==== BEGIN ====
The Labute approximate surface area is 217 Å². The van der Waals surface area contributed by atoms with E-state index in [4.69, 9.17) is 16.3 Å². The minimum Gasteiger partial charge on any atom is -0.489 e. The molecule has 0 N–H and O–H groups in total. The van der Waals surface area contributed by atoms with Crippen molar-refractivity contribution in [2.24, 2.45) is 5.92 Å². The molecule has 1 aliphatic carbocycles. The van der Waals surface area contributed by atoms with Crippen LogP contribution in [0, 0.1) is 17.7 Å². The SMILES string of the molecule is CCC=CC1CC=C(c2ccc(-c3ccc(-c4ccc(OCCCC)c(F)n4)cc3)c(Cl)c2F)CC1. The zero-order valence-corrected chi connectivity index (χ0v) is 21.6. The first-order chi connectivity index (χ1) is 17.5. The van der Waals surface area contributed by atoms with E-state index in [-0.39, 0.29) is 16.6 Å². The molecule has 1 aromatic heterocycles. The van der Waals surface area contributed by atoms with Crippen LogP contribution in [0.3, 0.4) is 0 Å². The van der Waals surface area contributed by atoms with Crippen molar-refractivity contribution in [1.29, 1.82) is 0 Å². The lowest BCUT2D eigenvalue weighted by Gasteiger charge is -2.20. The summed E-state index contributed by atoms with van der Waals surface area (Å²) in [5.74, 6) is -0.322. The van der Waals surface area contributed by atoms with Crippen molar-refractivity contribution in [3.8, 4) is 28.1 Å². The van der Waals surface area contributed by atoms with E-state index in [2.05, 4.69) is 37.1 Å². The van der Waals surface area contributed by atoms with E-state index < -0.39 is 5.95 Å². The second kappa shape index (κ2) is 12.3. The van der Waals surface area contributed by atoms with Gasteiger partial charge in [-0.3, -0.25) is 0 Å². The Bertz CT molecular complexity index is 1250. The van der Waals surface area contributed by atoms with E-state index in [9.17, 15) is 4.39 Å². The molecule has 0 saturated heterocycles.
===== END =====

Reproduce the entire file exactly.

The Labute approximate surface area is 217 Å². The van der Waals surface area contributed by atoms with E-state index in [4.69, 9.17) is 16.3 Å². The minimum Gasteiger partial charge on any atom is -0.489 e. The molecule has 0 N–H and O–H groups in total. The van der Waals surface area contributed by atoms with Crippen molar-refractivity contribution in [2.24, 2.45) is 5.92 Å². The molecule has 1 aliphatic carbocycles. The van der Waals surface area contributed by atoms with Crippen LogP contribution in [0, 0.1) is 17.7 Å². The SMILES string of the molecule is CCC=CC1CC=C(c2ccc(-c3ccc(-c4ccc(OCCCC)c(F)n4)cc3)c(Cl)c2F)CC1. The zero-order valence-corrected chi connectivity index (χ0v) is 21.6. The first-order chi connectivity index (χ1) is 17.5. The van der Waals surface area contributed by atoms with E-state index in [-0.39, 0.29) is 16.6 Å². The molecule has 1 aromatic heterocycles. The van der Waals surface area contributed by atoms with Crippen LogP contribution in [0.3, 0.4) is 0 Å². The van der Waals surface area contributed by atoms with Crippen molar-refractivity contribution in [1.29, 1.82) is 0 Å². The lowest BCUT2D eigenvalue weighted by Gasteiger charge is -2.20. The summed E-state index contributed by atoms with van der Waals surface area (Å²) in [5.74, 6) is -0.322. The van der Waals surface area contributed by atoms with Crippen molar-refractivity contribution in [3.8, 4) is 28.1 Å². The van der Waals surface area contributed by atoms with E-state index in [2.05, 4.69) is 37.1 Å². The van der Waals surface area contributed by atoms with E-state index < -0.39 is 5.95 Å². The second kappa shape index (κ2) is 12.3. The van der Waals surface area contributed by atoms with Gasteiger partial charge in [-0.3, -0.25) is 0 Å². The Bertz CT molecular complexity index is 1250. The van der Waals surface area contributed by atoms with E-state index in [9.17, 15) is 4.39 Å². The molecule has 0 saturated heterocycles.